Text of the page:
David Britton is a writer and director for stage, screen and radio. In Australia he was Head of Radio Drama for the Australian Broadcasting Corporation, where he presided over an expansion of drama on Radio National in addition to writing award-winning stage plays. He subsequently moved to Wales and has penned a number of original radio plays and adaptations for the BBC initially as "David Britton" and more recently as "D.J.Britton". He is a versatile writer, whose original radio credits include a pair of 19th-century spy tales, a talking hotel, and several light romantic comedies. (adapted from http://www.tynewydd.org/englishcourses.htm and other sources. Additional biographical information needed.)
*THE DUTCH ATTACK ON THE MEDWAY....2003
*THE PARSON AND MRS SACHS....2003
*THE LOVE OF BIRDS....2003
*ONE UP, ONE DOWN....2002
*WHO SHOT SHELLEY?....2000
THE MAN WHO SOLD A MOUNTAIN....1985
*WHEN GREED BECOMES FEAR....2008
Dave Britton: This play was the result of an unusual rapid-response process in which the script was begun relatively close to the broadcast date, and recorded in the week before it went to air. I found this an exciting way to work, especially since it is something radio can do more quickly and efficiently than any other dramatic medium.
Like most writers, I'm also fascinated by timeless themes such as love, family dynamics and sacrifice. Weaving the immediate and the timeless together under the pressure of a short deadline was an exciting challenge. What drama does well is to give a human face to something which might otherwise seem remote, and that's what we tried to achieve.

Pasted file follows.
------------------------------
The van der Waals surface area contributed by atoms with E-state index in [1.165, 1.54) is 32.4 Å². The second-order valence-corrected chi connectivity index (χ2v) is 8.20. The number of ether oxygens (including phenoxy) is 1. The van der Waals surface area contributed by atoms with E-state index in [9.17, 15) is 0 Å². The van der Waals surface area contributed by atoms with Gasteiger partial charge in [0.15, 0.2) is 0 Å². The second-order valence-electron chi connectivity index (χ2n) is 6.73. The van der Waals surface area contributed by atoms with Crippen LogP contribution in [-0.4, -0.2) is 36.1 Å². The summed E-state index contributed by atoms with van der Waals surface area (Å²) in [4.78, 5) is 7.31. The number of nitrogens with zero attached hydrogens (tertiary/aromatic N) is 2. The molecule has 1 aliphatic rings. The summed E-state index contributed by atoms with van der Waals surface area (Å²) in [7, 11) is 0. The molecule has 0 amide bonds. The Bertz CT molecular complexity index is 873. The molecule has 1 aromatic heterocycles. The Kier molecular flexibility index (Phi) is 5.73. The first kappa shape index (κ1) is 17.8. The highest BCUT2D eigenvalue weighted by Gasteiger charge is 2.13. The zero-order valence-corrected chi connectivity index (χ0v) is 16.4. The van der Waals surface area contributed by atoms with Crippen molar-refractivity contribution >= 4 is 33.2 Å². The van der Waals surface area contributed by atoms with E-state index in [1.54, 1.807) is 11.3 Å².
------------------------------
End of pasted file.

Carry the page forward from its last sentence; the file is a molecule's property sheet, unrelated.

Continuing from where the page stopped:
Not surprisingly, some people prefer one side of the fact/fiction spectrum, some the other. One national newspaper commented that the play's account of the sub-prime crisis was probably easier to comprehend than some business journalism, while others were more interested in its dramatic style, which they described as pacey and feisty. " (summarised comments from the BBC drama messageboard, posted by DB)
Gillian Reynolds in the Telegraph: 'Maybe there'll be a sequel: what happens when governments buy up banks'!"
......other summarised comments from the messageboard ........
............cliches in the plot but it got over a lot of explanation about the sub-prime property collapse which now seems to be ensnaring the entire world economy. Not too much heavy breathing, either.
.......very good the BBC can turn round something as up-to-date as this in such a short time.
Chris Campling in the Times: "D.J. Britton's play could not be more 2008"............. "a timely tale of personal tragedies and international disasters".
Old Peterís Russian Tales....2007
*A SUNSET TOUCH....2004
...........Greg Linden sent me the following:
Below is an interesting post by D.J.Britton to one of the BBC message boards in response to criticism of A Sunset Touch, which I thought was weak, although not in ways that I attribute to the adaptation. I listened to the early version of Headlong Hall (with Michael Hordern) recently and I thought Dave Britton's recent version was far superior.....
(.........note by N.D.....I hope the BBC do not object to this edited version of the messageboard posting appearing here..... but the boards are very ephemeral, and these remarks are worth preserving. For the record, I heard the broadcasts and enjoyed them very much........)